When you're in a partnership for a long time, you eventually learn to eat crow. (Maybe literally, if that's the kind of culture you're in, but I'm talking metaphorically.)
Seven years ago, when I was neck deep in query rejections from literary agents, I had the idiotic idea to send my novel manuscript to my father for his opinion.
Well. I was young.
His unvarnished opinion hurt, a lot. Not that my father wasn't nice -- he was -- but just that he pointed out all the places where I was falling short. I was reduced to tears. I curled up in bed sobbing, and all I could think about was how terrible my writing was, how my novel had been rejected countless times and would never improve. You get the picture.
When, soaked with tears, I asked my spouse what he thought, he looked at me in confusion.
"But don't you write because you love it?"
I think I threw a pillow at him and stormed back into the room to cry some more.
But over the years, I've realized that yes, my dearly beloved was right. I do write because I love it. I can't imagine not writing. My only tattoo is a reminder to myself that no matter where my writing goes, I am still a writer.
Still, it can be hard to remember how much we love the writing itself, for itself, when we're caught up in the drama of trying to find an agent, sell a book, get on a best-seller list, win an award, or whatever. (Or trying to get into Pitch Wars!)
So I thought I'd share some ideas for how to keep in touch with the core of your love for writing. Sure, it's fine to enjoy the thrill of chasing the dream. But I'm learning that the more I focus on the delight I find in the writing, and the less I stress about the auxiliaries, the more content I am. (I've written more about that tension between publishing dreams and personal happiness here and here. It's kind of a passion of mine.)
Some ways to find and hang onto your love of writing:
- Focus on the process. What do you love most about the act of writing? Is it the fugue state you fall into when you're building a new world? Is it the opportunity to learn new things when you're researching a story? I use my historical fiction writing as a prod to explore aspects of humanity I might not wander into otherwise, like reading Rene Descartes's Meditations on First Philosophy because I wanted him to have a cameo in my novel about 17th century Holland.
- Be proud of what you've learned. Whether it's the concrete facts that you've picked up through your research ("the Spanish Civil War started in 1936") or the insight you've gained about humanity (people doing bad things rarely see themselves as the villains) or simply the craft progress you've made -- revel in it. Be proud of how you're using writing to grow as a human. And emotional, spiritual, and intellectual growth are arguably the true meanings of life. (Not publishing deals!)
- Embrace the challenge. In the same vein, look at how you put your nose to the grinding stone to address whatever challenge faces you. From the difficulty of churning out enough words to combine into a "novel" to the feat of shaping those sentences into a narrative to maybe just learning how to spell better, you're like an athlete, working to improve. That's pretty awesome.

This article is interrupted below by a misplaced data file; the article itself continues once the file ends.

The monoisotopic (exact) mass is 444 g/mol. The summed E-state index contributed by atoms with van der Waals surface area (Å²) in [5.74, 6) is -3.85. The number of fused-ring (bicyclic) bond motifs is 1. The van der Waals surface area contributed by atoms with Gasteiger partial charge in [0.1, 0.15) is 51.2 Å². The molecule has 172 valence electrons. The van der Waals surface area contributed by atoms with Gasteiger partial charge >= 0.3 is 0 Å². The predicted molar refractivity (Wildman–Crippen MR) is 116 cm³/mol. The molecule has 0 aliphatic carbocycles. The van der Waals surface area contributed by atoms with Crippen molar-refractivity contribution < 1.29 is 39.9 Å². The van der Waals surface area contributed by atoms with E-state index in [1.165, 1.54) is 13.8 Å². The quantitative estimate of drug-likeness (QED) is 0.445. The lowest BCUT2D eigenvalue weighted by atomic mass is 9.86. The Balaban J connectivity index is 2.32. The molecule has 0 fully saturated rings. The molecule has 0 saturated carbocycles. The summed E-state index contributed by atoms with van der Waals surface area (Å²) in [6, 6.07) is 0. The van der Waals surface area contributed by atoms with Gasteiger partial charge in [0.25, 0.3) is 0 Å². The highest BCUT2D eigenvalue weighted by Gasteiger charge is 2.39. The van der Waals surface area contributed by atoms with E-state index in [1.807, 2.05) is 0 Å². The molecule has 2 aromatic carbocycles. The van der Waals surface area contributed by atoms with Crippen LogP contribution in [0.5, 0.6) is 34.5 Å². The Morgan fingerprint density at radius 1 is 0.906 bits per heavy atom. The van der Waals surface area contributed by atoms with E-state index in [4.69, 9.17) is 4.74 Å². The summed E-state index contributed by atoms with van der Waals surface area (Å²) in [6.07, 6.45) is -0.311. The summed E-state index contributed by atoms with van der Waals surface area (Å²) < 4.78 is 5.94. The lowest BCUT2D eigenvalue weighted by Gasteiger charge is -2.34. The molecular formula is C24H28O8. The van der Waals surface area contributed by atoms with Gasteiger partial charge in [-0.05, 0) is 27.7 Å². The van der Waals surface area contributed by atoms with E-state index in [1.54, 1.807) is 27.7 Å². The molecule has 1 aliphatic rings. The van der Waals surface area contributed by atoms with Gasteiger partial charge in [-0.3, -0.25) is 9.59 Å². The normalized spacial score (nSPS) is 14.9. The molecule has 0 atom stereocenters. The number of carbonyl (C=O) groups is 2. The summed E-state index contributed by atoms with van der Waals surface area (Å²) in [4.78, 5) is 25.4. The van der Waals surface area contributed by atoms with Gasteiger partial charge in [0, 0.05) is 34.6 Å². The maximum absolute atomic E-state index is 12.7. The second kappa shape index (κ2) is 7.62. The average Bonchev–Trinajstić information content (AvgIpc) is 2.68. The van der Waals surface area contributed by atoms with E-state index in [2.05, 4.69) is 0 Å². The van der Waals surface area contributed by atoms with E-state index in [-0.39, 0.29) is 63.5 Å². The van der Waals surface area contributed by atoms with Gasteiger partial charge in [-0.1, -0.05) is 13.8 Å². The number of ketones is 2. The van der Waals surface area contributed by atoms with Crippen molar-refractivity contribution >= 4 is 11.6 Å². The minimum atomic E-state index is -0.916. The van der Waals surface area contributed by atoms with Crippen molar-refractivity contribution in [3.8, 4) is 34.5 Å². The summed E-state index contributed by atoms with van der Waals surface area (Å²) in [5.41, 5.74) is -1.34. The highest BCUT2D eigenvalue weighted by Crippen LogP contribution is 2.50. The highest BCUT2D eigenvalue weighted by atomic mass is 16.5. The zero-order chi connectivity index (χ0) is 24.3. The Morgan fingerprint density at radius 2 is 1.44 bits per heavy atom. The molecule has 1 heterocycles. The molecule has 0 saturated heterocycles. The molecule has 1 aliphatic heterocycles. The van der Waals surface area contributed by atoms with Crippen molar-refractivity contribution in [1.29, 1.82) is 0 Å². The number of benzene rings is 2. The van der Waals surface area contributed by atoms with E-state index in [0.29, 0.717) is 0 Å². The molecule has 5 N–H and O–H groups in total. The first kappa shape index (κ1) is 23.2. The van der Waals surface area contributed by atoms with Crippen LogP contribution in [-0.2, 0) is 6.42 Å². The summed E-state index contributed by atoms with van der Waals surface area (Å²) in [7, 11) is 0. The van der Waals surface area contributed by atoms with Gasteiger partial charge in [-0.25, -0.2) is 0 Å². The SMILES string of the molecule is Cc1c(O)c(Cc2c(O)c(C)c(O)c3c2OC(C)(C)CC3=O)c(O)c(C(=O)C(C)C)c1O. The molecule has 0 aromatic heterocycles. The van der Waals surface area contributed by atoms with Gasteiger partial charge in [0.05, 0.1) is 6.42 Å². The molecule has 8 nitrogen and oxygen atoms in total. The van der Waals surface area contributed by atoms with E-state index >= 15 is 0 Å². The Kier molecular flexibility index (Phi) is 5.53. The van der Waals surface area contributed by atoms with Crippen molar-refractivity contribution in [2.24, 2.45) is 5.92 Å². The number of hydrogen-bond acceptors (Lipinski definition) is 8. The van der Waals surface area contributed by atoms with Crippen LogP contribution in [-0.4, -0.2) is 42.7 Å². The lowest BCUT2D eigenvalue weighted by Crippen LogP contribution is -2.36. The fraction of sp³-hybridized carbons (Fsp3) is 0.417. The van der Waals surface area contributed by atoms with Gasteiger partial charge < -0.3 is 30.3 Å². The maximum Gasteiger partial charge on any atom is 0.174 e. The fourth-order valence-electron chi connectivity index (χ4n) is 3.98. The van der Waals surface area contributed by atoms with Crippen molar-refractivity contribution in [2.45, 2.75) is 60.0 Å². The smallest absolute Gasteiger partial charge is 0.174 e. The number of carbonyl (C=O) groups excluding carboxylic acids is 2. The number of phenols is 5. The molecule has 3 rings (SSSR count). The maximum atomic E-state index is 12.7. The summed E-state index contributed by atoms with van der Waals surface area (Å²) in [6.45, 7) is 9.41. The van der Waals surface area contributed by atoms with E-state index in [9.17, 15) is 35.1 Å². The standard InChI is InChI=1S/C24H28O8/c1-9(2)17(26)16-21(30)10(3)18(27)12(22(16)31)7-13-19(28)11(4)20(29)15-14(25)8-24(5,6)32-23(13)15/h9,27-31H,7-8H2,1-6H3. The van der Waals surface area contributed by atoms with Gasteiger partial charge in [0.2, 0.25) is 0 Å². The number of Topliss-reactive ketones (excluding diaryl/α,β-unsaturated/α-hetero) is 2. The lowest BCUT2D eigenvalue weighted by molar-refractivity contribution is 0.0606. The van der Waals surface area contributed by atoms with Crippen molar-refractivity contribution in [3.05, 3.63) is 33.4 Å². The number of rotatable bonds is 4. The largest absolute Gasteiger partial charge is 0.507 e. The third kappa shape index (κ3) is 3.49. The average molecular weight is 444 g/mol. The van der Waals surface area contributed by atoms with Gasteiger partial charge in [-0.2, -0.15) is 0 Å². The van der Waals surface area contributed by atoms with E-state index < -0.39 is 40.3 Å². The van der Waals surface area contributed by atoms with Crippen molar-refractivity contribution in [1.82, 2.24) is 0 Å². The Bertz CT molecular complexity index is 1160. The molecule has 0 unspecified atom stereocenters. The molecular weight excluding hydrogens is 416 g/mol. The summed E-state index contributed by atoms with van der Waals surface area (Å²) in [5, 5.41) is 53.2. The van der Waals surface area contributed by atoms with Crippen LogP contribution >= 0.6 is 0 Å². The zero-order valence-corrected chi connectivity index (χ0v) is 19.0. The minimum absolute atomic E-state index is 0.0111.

- Separate your dreams from your actions. It would be nice, of course, to be a best-selling novelist. I'd love it for me and for you. But we can't control that. I really want to earn enough from my writing to be able to quit my day job in a few years so I can be home when the kids get out of school. That's a burden, however, that I can't place on the writing itself. There is too much chance and luck and talent, all things I can't control, factoring into that particular future. So I pluck the dreaming out, admire that dream, and set it apart from the actual writing.
- Ask for a compliment when you need one. Everyone has their low moments, and we don't need to walk alone. It's ok to occasionally ask a friend or a critique partner for something nice. Since you don't want to do that all the time, take that compliment and file it away. Maybe you're good at description. Maybe it was just one particular sentence that was beautiful. Treasure the praise that you get.
- Give your writing as a gift. This isn't my idea, it's Ann Lamott's in her fantastic Bird by Bird. (Read it, if you haven't!) She suggests writing a story or a poem or essay for a loved one. If you write something truly personal and heartfelt, it will be appreciated. And even if, like with most gifts, the gifter feels more gratified than the receiver, that's ok. You'll get pleasure out of it. The last Christmas of my father-in-law's life, I gave him a story about my relationship with him, and I'm so glad I did.
- Keep a private journal. If you're having trouble conceiving of your writing as anything other than destined for massive readership and fame, try crafting something that is purely for you. Write a journal that you never, ever intend to share with another person. Not your spouse, not your child. Consecrate your intention for privacy by writing something deeply embarrassing or private in the journal. Digging that deep might prove beneficial to your writing too -- but ultimately, learning to write for yourself and you alone is the true reward.
- Take a break. If you're getting too caught up in anxiety about publishing or not writing as well as you want, step back. Read some wonderful books. Feel the drive to write build up. If that urge doesn't manifest itself ... continue to take a break. When you need to write again, the words and the stories will make themselves known, and you won't have a choice.
Do you have any other tips? I'd be glad to learn of them here or on Twitter.